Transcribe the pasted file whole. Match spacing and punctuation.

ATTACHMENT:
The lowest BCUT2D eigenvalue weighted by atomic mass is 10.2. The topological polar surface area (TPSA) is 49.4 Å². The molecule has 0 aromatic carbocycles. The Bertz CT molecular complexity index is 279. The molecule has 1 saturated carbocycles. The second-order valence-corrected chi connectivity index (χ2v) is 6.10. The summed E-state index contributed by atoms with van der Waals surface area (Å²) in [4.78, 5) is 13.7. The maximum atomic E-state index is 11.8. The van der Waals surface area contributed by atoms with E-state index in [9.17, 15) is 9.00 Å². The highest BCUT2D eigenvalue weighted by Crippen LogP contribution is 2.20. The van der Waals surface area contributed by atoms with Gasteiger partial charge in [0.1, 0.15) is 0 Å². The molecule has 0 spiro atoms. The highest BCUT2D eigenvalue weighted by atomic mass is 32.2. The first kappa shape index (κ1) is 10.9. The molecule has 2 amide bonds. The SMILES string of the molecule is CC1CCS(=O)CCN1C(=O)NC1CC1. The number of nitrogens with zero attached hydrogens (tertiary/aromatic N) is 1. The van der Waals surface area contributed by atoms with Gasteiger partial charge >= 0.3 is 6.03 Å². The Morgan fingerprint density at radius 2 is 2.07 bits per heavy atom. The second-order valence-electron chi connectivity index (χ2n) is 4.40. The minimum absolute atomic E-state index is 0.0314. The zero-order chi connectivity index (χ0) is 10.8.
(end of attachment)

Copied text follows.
The lowest BCUT2D eigenvalue weighted by atomic mass is 10.2. The topological polar surface area (TPSA) is 49.4 Å². The molecule has 0 aromatic carbocycles. The Bertz CT molecular complexity index is 279. The molecule has 1 saturated carbocycles. The second-order valence-corrected chi connectivity index (χ2v) is 6.10. The summed E-state index contributed by atoms with van der Waals surface area (Å²) in [4.78, 5) is 13.7. The maximum atomic E-state index is 11.8. The van der Waals surface area contributed by atoms with E-state index in [9.17, 15) is 9.00 Å². The highest BCUT2D eigenvalue weighted by Crippen LogP contribution is 2.20. The van der Waals surface area contributed by atoms with Gasteiger partial charge in [0.1, 0.15) is 0 Å². The molecule has 0 spiro atoms. The highest BCUT2D eigenvalue weighted by atomic mass is 32.2. The first kappa shape index (κ1) is 10.9. The molecule has 2 amide bonds. The SMILES string of the molecule is CC1CCS(=O)CCN1C(=O)NC1CC1. The number of nitrogens with zero attached hydrogens (tertiary/aromatic N) is 1. The van der Waals surface area contributed by atoms with Gasteiger partial charge >= 0.3 is 6.03 Å². The Morgan fingerprint density at radius 2 is 2.07 bits per heavy atom. The second-order valence-electron chi connectivity index (χ2n) is 4.40. The minimum absolute atomic E-state index is 0.0314. The zero-order chi connectivity index (χ0) is 10.8.